October 26th, 60 Minutes featured a segment on selective breeding in humans. The story focused on Genesis Genetics, a company which developed the technology for identifying those embryos within a larger set which have defective genes. Once identified, the family can choose the other “disease-free” embryos to implant via standard in-vitro fertilization techniques. When born, such children would be disease-free.
One application relates to Huntington’s chorea. Huntington’s chorea is a neurodegenerative disorder associated with cognitive decline, behavioral symptoms, and involuntary writhing movements. The disease has autosomal-dominant penetrance. The affected individual typically inherits one copy of the gene from an affected parent. In this type of inheritance model, each offspring of an affected individual has 50% risk of inheriting the mutant allele, and thus acquiring the disease.
To make matters even more challenging, symptoms become noticeable between the ages of 35 and 44 years; sometimes later. So, a potential carrier (currently asymptomatic) may be faced with making decision between rolling the dice by becoming a parent or staying child-free.
One might reasonably ask, what’s the challenge here? In families that have a relative with Huntington’s, the asymptomatic person considering becoming a parent can be checked for the defective gene. So, he/she will know whether it’s even possible to pass down the allele. If the test result says “All clear”, there’s no problem. Time for a child.
But, if the test result comes back “Carrier”, then the potential parent has learned he/she will develop a life threatening condition for which there is no substantive treatment. This 100% certainty will be more disconcerting than the prior 50% uncertainty.
Enter Genesis Genetics. Via in-vitro fertilization, the family can incubate eight (or more) embryos. Once the embryos are large enough, once of the cells can be removed and sent to Genesis for analysis. Genesis will send the clinic information as to which embryos are free of the Huntington’s chorea gene. Those embryos can be implanted with the knowledge that regardless of the parent’s genetic status, the child will be free of the disease. Presumably the family is not told whether any of the embryos even had the Huntington’s gene.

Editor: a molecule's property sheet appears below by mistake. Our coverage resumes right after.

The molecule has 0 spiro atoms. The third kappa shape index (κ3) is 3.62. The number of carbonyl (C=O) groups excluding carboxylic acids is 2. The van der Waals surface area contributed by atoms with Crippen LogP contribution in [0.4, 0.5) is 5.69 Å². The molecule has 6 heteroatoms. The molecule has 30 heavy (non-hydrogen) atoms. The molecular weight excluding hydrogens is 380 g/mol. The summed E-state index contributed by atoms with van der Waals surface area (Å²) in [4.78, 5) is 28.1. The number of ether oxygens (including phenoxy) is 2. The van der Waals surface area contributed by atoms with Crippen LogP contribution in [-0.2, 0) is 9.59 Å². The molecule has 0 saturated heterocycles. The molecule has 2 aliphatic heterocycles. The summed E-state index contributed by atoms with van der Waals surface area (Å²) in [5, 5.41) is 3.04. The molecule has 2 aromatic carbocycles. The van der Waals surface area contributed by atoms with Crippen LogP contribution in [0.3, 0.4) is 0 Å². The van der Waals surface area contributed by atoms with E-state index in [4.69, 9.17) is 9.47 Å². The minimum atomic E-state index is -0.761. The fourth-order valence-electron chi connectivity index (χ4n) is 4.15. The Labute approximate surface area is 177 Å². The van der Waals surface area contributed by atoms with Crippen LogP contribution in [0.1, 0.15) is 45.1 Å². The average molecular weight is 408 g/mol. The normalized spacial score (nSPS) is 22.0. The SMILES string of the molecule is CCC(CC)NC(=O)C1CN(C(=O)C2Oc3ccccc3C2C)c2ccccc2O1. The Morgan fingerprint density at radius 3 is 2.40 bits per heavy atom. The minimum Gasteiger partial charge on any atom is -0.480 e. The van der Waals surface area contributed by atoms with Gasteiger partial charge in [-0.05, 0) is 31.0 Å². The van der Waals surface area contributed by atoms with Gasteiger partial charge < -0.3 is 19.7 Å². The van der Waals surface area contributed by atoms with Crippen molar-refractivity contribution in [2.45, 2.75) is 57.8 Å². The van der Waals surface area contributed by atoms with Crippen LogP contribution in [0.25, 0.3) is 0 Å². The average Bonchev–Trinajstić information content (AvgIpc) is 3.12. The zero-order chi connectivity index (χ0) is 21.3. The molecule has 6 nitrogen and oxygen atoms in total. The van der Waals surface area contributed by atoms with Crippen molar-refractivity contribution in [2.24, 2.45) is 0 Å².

The same techniques can be used for a host of single gene diseases – BRCA1 breast cancer, cystic fibrosis, some types of colon cancer, and so on.
Being able to eradicate even the chance of a disease to one’s genetic line has tremendous appeal. Not surprisingly, such techniques have been a lightning rod for criticism. One argument for maintaining the status quo is this technique risks being a slippery slope. It will not take much to go from eradicating Huntington’s chorea to selecting embryos based on potential intelligence, sex, and eye color. Mark Hughes, the founder of Genesis Genetics, ably answered this criticism. He said he heard the same pushback 25 years ago when he first developed the methodology. To date, it’s only been used to eradicate mostly-lethal diseases. While there may be some practitioners who will abuse the technology for less noble goals, it’s hard to argue that patients would be better off passing on cystic fibrosis and Huntington’s chorea to their offspring because of the potential slippery slope. My hat’s off to Mark Hughes. His work has done so much to eliminate suffering.
The interviewer on 60 Minutes was mostly laudatory. But, she did ask about parents abusing the technology – would they select embryos based on potential intelligence, sex, and eye color? I was struck by interviewer’s appearance. Her eye color was a shade of blue found only in a Bausch and Lomb catalogue. Ironic that the person asking the tough ethical questions was wearing contact lenses, the color of which is not found in nature.